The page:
Before start­ing the Alber­leen Group, she han­dled direct deals for investors. But while rais­ing money for a solar energy trans­ac­tion, she rec­og­nized that she lacked expe­ri­ence in the energy indus­try. She sought assis­tance from Steven Casey and his part­ner E. Scott Medla, bankers at CIT Energy. She had worked with Mr. Casey on pre­vi­ous deals, and he told Ms. Caruso he planned to leave CIT, which was in bankruptcy.

It was clear that if I wanted to do what I wanted to do, I had to move on,” said Mr. Casey, who yearned for less bureau­cracy and more con­trol over his business.

It was then that Ms. Caruso real­ized that many bankers shared Mr. Casey’s frus­tra­tions. Together with Adam Good­friend, the Alber­leen Group’s chief invest­ment offi­cer, she began work on a busi­ness plan for the incu­ba­tor, which to her knowl­edge is the only such pro­gram for invest­ment banking.

Mr. Casey and Mr. Medla were Ms. Caruso’s first recruits. They now lead the Alber­leen Group’s five-person energy team and recently closed on a $180 mil­lion financ­ing pro­gram in which two util­ity com­pa­nies will sup­ply equity cap­i­tal for the con­struc­tion of solar energy projects nationwide.

Unlike bankers at bou­tique invest­ment banks, those who join the Alber­leen Group work for them­selves, not as salaried employ­ees. The Alber­leen Group sets the teams up as lim­ited lia­bil­ity com­pa­nies and pro­vides them with one year of work­ing capital.

Dur­ing the start-up years, teams reside in the Alber­leen Group’s Mid­town Man­hat­tan offices, and receive man­age­ment advice, deal dis­tri­b­u­tion and capital-raising ser­vices and broker-dealer support.

In exchange, the Alber­leen Group typ­i­cally takes one-third of each team’s rev­enue, which should gen­er­ally be about $5 mil­lion to $10 mil­lion annu­ally. In Years 2 through 5, the teams are expected to be self-sufficient with the rev­enue they generate.

At the end of the five years, the teams can either strike out on their own or become Alber­leen Group part­ners with equity in the com­pany while retain­ing their part­ner­ship in their invest­ment bank­ing team.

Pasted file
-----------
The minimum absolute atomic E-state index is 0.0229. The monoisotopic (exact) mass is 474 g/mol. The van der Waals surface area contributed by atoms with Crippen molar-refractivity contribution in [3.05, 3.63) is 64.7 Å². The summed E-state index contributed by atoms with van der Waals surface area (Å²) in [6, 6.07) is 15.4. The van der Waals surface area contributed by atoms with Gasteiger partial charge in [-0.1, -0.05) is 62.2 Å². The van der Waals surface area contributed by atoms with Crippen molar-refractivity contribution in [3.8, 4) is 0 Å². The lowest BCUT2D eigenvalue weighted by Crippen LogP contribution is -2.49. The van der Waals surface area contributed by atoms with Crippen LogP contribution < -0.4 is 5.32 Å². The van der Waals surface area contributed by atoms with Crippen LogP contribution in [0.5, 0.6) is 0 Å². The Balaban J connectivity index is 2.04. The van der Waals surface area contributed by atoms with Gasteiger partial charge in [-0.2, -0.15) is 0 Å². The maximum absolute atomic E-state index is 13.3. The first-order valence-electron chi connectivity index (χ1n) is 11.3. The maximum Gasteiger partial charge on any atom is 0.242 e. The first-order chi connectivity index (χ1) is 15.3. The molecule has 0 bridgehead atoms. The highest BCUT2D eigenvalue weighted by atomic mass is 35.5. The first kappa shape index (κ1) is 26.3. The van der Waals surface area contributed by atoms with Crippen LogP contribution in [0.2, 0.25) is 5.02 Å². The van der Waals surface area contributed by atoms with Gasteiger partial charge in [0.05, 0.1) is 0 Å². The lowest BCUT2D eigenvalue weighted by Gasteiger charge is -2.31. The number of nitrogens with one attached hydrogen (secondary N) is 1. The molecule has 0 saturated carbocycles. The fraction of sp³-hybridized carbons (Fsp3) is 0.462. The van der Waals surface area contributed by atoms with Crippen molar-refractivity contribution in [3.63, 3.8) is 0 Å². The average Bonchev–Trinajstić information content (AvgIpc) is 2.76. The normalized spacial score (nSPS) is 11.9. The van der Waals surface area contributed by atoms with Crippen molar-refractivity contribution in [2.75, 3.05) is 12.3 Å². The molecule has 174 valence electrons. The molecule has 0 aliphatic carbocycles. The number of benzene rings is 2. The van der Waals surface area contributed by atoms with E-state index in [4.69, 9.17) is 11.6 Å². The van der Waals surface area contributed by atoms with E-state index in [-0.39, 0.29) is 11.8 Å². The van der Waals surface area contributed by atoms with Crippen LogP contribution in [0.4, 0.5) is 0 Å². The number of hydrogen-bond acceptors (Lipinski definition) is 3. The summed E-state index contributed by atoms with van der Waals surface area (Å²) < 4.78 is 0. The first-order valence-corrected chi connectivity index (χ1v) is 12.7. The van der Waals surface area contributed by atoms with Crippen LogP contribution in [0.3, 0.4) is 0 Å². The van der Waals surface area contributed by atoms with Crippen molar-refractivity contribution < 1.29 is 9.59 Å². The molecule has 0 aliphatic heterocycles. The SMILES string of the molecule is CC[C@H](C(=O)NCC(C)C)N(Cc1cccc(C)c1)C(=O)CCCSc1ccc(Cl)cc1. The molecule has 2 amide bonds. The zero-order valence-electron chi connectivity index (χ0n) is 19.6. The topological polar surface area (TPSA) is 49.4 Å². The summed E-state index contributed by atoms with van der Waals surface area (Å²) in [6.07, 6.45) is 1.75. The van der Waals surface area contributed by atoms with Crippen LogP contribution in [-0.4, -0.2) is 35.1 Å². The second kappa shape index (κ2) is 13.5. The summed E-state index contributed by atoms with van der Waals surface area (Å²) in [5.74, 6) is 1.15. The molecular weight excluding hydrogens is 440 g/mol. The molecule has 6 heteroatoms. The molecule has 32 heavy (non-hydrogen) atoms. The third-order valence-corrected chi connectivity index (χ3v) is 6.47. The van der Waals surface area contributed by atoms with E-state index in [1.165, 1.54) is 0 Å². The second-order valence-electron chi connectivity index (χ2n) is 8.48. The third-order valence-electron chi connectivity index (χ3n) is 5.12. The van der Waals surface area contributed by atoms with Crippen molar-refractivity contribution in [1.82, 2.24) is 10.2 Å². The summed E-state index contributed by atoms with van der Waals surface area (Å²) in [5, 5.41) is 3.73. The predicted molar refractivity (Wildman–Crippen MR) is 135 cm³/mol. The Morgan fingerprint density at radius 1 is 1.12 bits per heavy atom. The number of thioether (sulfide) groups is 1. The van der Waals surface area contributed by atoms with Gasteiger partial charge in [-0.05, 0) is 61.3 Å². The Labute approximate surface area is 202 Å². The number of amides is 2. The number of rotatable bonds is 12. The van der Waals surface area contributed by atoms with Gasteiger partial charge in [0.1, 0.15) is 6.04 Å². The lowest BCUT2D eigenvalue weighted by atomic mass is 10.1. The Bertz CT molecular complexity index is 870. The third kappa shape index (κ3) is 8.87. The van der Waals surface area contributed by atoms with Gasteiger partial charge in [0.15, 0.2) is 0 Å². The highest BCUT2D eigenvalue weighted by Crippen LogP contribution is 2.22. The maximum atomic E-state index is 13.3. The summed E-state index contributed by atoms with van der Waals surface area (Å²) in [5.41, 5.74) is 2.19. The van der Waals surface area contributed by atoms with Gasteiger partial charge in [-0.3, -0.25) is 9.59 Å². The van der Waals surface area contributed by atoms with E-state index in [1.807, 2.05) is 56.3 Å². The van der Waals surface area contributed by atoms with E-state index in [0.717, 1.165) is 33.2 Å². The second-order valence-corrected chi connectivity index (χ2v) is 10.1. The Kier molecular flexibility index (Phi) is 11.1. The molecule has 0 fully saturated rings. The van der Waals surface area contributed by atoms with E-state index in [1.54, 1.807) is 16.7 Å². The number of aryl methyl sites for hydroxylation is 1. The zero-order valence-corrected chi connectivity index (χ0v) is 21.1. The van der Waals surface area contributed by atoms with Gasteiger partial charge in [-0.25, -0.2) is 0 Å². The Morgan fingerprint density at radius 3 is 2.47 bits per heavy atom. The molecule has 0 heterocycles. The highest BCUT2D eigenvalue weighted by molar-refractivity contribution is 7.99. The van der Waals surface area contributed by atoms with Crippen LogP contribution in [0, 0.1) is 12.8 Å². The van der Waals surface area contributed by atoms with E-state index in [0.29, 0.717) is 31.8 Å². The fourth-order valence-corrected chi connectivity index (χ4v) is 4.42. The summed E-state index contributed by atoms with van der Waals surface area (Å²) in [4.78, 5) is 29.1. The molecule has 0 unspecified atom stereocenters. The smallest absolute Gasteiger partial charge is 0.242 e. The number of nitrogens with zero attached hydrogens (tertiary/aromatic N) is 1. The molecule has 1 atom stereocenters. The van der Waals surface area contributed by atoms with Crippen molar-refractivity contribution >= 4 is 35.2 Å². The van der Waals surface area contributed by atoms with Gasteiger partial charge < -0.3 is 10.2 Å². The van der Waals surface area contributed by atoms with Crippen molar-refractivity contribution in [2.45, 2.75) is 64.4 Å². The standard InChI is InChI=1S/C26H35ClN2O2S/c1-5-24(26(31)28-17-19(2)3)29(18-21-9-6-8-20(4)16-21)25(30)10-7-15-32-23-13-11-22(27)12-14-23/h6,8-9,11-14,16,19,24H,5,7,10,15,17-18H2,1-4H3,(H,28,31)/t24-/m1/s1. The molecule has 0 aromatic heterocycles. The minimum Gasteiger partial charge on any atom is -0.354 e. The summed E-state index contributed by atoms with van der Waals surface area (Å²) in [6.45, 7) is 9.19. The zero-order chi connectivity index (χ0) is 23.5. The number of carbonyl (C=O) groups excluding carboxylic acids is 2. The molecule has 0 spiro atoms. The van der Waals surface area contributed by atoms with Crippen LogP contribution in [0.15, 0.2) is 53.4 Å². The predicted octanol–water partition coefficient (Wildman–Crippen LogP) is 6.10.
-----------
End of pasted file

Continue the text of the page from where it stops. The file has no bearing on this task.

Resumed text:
At the end of the day, you take your com­pany with you,” Ms. Caruso said.

Another bank­ing team leader noted that a smaller orga­ni­za­tion comes with trade-offs.

The Alber­leen Group has no enor­mous bal­ance sheet to offer clients,” said Blake Mur­phy, man­ag­ing part­ner with TAG Access Part­ners, the incubator’s team that works on mid­size deals, whom Ms. Caruso has known since her days at Bear Stearns. The team com­pen­sates in other ways, he said; for exam­ple, by find­ing investors who bring indus­try expe­ri­ence in addi­tion to capital.

Still, the Alber­leen Group is out­gunned by the Wall Street names. “This is not an incu­ba­tor that’s going to com­pete for a $50 bil­lion M.& A. deal,” said David Stow­ell, clin­i­cal pro­fes­sor of finance at Kel­logg School of Man­age­ment at North­west­ern Uni­ver­sity. Another issue, he said, is whether the incu­ba­tor will “be able to fill out its plat­form with a broad enough group of teams to cre­ate refer­rals and synergies.”

Ms. Caruso says she wants even­tu­ally to have 10 to 15 teams, includ­ing ones spe­cial­iz­ing in media/telecommunications and health care, as well as a pres­ence in Lon­don and Asia. This sum­mer, the Alber­leen Group is rais­ing a mer­chant bank­ing fund that will enable it to co-invest in clients’ deals, she said.   Fol­low Adri­ana Gardella on Twit­ter @adrianagardella

A ver­sion of this arti­cle appeared in print on 08/14/2012, on page B5 of the NewYork edi­tion with the head­line: For Deal Mak­ers, Incu­ba­tor Offers an Alter­na­tive to Wall St..